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Review – There Is No Mercy in Age of Rebellion: Grand Moff Tarkin

“TOOTH AND CLAW” – The Galactic Empire plans to solidify the rule of thousands of star systems with the dreaded Death Star, a superweapon with unfathomable destructive potential. And with the ruthless and cunning Grand Moff Wilhuff Tarkin in charge of the battle station, it won’t be long before the Rebel Alliance is wiped out. Fear and terror will soon consume the entire galaxy.

Tarkin is no stranger to either.…

Written by Greg Pak
Art by Marc Laming
Colored by Jordan Boyd & Neeraj Menon




One of the first entries in the new canon under Disney was James Luceno’s novel Tarkin released in 2014, which introduced us to Tarkin’s survivalist roots on the planet Eriadu in the Outer Rim. The rigorous and brutal hunting expeditions under his uncle Jova have made Tarkin the man we had been introduced to in the original Star Wars movies. That man is led by personal ambition as solely worthy motivation in life and he’d rather rule through fear of power than power itself.




Greg Pak opens the issue reminding us of Tarkin’s past on Eriadu as the teenager runs from local wildlife under the supervision of his uncle. It is clear that he will not receive any assistance. His only choice is to kill or be killed. Just when it seems that young Wilhuff will be mauled by the wild beasts, he manages to snap away one of their teeth.


In the present, Tarkin (now a governor and in charge of Death Star) and Admiral Motti overlook the planet of Rango Tan. Tarkin has Motti telling the entire crew about the planet: Rango Tan is home to three major pre-hyperdrive civilizations of sentient beings not involved in the galactic civil war. The catch is that Tarkin is planning to continue testing the Death Star by firing on the planet.



But before the firing sequence could be completed, the operation is aborted. Some of 168 gunners necessary for the Death Star to fire have failed to complete their procedures. While Motti offers him the investigation, Tarkin wants to see all of them. While inspecting the gunners, Tarkin singles out Chief Gunner Endo Frant. He inspects the man and realizes that he has no scars on his body. When Tarkin bares his own body, we can see that it’s covered with scars. He challenges the younger man to a fight; Frant would use vibro-blade, while he uses the weapon made of the fang from his home planet. If gunner survives, he would be blameless and promoted to captain. However, he cannot refuse to fight.



The fight is short and brutal: Frant cannot even land a single hit, while Tarkin fights with ferocity. However, the fight is just Tarkin’s fantasy – something he would really like to do to the men who have faltered at the prospect of destroying the entire planet, in spite of destroying both Jedha and Scariff.


If they are unable to follow orders, they could quit and be sent to labor colonies. This is their last warning.


A New Hope


Flash-forward to the events of A New Hope. Princess Leia Organa witnesses the destruction of Alderaan. After the successful test, Tarkin asks for a mission report, particularly for ‘blue flags’ – people who still hesitated in spite of his warning. They are brought in front of him; Frant is one of them. We learn that he was born on Alderaan and, while he initially denies that was the reason for his hesitation, he eventually challenges Tarkin: Would he destroy his home planet? Tarkin would, naturally, do his duty.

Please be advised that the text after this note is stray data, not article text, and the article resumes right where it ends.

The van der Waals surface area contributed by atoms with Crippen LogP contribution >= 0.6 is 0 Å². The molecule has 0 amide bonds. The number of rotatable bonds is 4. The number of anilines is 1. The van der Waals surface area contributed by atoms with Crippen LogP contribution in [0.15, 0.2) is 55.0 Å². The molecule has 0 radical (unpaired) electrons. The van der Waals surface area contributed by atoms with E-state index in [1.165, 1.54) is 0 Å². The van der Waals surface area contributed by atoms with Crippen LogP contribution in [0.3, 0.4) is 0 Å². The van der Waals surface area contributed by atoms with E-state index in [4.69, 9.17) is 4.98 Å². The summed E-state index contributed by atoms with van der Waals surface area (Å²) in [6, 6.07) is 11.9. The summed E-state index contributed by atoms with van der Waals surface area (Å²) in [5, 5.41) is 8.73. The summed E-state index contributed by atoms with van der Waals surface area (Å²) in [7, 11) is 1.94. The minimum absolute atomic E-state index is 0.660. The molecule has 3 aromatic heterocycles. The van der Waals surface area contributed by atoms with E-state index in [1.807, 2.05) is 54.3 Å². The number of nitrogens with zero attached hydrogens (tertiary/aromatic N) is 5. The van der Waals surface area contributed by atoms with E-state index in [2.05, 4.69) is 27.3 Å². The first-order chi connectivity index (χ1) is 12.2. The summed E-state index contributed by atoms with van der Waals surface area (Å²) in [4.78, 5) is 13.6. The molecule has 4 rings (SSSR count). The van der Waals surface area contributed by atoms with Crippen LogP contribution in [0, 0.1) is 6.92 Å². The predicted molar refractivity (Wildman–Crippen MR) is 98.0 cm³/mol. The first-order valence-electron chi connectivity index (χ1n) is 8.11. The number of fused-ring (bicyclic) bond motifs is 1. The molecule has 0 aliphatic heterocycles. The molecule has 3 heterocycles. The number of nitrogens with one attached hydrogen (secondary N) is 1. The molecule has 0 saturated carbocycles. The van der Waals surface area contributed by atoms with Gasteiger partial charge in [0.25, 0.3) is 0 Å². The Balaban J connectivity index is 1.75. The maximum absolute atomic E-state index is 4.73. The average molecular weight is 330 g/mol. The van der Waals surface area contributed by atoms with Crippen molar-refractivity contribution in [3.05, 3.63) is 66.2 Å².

The men who have hesitated are unceremoniously spaced out of the airlock.


Back in his quarters, Tarkin relaxes at the end of the hard day’s work. The ritual dagger made of beast’s fang from Eriadu has a prominent place among his personal things.



Like most of the issues in the Age of… series, Grand Moff Tarkin does not reveal some significant, until-now-untold piece of a greater story. Rather than that, it offers deeper insight into the character as well as a reinterpretation of certain canon beats.


It was established that Tarkin’s harsh upbringing had given him an edge over his colleagues from Mid-Rim and Core worlds. According to everything we know, Tarkin had always respected the traditions of his people. He kept coming back to Eriadu even after his meteoric rise in the Empire.


Greg Pak writes and Marc Laming draws Tarkin that might harbor resentment towards the culture which forced him to fight alone, Tarkin whose loyalty to the Empire might not be unconnected with the order that forces everyone to work for the same goal. He is a man of contradictions, who is driven by personal ambition (he can’t help taking shots at Krennic even after man’s defeat) and individualism of his people, but demands unconditional loyalty for a monolithic fascist regime.


And that regime might not be as monolithic as he would like. Not every Imperial soldier has signed to support casual genocide, but they have participated in it – destroying both Jedha and Scarif. And it seems not all of them liked it. Their lack of compliance has only one answer: there is no mercy for these officers like there was no mercy for Tarkin back on his homeworld.



I really enjoyed Marc Laming’s art, especially his attention to details. The bright colors ( Jordan Boyd and Neeraj Menon) of Eriadu flashbacks as well as certain action scenes made this issues one of the more pleasing to read.


This series continues to be the winner for Marvel. It lives in its characters and even a monster like Tarkin can surprise you with the complexity of his motivation. While I recommend you to read the entire series, choosing your favorite characters and reading their individual issues might not be a bad way to go either.






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